Thursday, June 12, 2014

21 Jump Street review

When Sony's 21 Jump Street was released in March 2012, it was a surprise hit with critics and audiences, becoming one of the most acclaimed studio comedies in recent memory. Everybody was once again shocked by the pure directorial talent of Phil Lord and Chris Miller, two directors who can elevate material to another level thanks to their wit and sarcastic, self-referential type of humor. I missed 21 Jump Street when it came out in 2012, but with the sequel, 22 Jump Street, hitting theaters tomorrow, I figured that now was a good time to check the original out. And for me, it ended up being a prime example of having expectations that were way too high.

21 Jump Street stars Jonah Hill and Channing Tatum as young cops Schmidt and Jenko, respectively. Schmidt was incredibly unpopular in high school, while Jenko was the popular football player. The two reunite at the police academy where they decide to help each other with the part of police training that they excel in (Jenko's good with the physical stuff, Schmidt is more book smart). Eventually, the two graduate and work as cops at a park. After screwing up their first arrest, Schmidt and Jenko are sent to 21 Jump Street, which is now being used as an undercover program to bring down high school drug rings.

Schmidt and Jenko are then sent back to high school to contain a new synthetic drug that has caused the death of one student. Schmidt immediately becomes one of the popular kids, befriending Eric and Molly (Dave Franco and Brie Larson) who might just be the drug dealers he's going after. Jenko, on the other hand, fits in better with the nerds. Schmidt and Jenko fight and it all culminates in a massive showdown between the drug gang and the undercover cops at the prom.

21 Jump Street is considered by many to be one of the funniest comedies in recent years. I have a lot of friends who just think that this movie is awesome. And I ended up having fun with this movie. 21 Jump Street is a funny film that has a strong ending and an awesome start, but also long stretches where it's not that funny. Lord and Miller are extremely creative guys, but I can still feel that they were trying to find their way in this movie. The madcap insanity that they are now known for is still developing here. The flashes of creativity and hilarity are there, but the film is just still stuck in the trappings of a sometimes tedious buddy cop comedy.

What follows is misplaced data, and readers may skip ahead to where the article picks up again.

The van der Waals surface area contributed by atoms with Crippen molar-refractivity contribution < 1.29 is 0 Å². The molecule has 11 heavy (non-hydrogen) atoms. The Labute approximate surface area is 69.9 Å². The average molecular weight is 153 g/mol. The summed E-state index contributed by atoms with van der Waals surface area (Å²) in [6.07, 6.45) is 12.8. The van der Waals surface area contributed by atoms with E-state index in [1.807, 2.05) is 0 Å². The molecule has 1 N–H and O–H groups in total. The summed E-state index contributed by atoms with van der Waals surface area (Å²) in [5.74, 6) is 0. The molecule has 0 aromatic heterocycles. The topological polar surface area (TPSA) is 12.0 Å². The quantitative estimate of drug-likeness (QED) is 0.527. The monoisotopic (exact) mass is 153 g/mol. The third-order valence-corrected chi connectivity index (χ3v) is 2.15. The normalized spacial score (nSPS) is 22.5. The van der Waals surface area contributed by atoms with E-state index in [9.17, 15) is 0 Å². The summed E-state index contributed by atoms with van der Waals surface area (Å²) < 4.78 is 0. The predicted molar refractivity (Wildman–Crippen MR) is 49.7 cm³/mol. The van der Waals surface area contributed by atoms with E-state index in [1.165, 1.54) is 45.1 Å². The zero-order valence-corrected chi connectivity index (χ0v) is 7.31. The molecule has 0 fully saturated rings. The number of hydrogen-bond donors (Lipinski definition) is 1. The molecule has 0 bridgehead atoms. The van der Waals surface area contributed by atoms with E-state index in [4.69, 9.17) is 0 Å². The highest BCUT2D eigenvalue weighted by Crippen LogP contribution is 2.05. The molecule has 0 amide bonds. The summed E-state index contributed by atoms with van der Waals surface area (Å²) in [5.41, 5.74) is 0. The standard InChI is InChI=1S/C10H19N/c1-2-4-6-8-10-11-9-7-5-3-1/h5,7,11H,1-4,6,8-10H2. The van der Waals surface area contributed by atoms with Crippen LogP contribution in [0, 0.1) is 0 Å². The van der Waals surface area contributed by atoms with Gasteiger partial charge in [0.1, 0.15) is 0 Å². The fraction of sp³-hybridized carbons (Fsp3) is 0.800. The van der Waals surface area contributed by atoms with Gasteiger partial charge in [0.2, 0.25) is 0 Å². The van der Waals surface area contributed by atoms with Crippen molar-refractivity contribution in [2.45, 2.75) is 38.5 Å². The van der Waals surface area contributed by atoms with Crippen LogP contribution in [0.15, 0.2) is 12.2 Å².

Lord and Miller directed Cloudy with a Chance of Meatballs and The LEGO Movie in addition to this film, and I can't help but think that their talents are better suited for animation. They're good directors and they add a lot to 21 Jump Street, but what they can do with animated movies is amazing. I really hope that they do an R-rated animated comedy someday. That is something that I would pay to see. But like I said, their innovative, creative touches often elevate 21 Jump Street to another level. They do have some help from Hill and Tatum, but I definitely think that this film is better than your average buddy cop movie because of Lord and Miller.

Of course, Hill and Tatum are brilliant in the film as well. Although the conflict while the two are in school is one of the more tedious parts of the movie, they're very funny actors who can do a lot with the material. The screenplay by Michael Bacall is perfect for them and Tatum was especially impressive. The two actors have great chemistry together and are able to do a lot of funny stuff. The supporting cast is also pretty strong. Dave Franco has been funnier in other stuff, but he's still pretty decent here. Rob Riggle is great as the off-kilter gym teacher and Ice Cube is a perfect fit for the role of the angry sergeant.

The action scenes are quite spectacular. They're well-filmed, well-choreographed and actually mildly suspenseful. Lord and Miller are at their best when the jokes hit quickly and the action is moving fast, which is why the third act of this movie is so insanely great. The fast pace works so well in this movie and it's when the movie slows down that it becomes somewhat dull.

The problem that I have with this movie lies in the middle section of the film. For the first act, the odd-couple stuff works great and the directing is on point. The high school stuff is really cliched though. It's a fairly typical buddy cop movie by the second act and it's only when the action ratchets up in the third act that 21 Jump Street regains some of what it lost.

In the end, I liked 21 Jump Street, but I didn't love it. It's a movie that's fun to watch, but not that memorable and it certainly isn't Lord and Miller's best work yet. 22 Jump Street looks to be a lot of fun, so I'm still very hopeful for that movie, even though I was slightly disappointed by 21 Jump Street. Tatum and Hill are great and if Lord and Miller can make sure that the unlimited imagination that they apply to their animated movies applies to their R-rated comedies as well, I think that 22 Jump Street will be just fine. But for now, I just simply enjoyed 21 Jump Street for what it was. It's a good buddy cop movie and nothing more.

THE FINAL GRADE:  B                                               (7.1/10)

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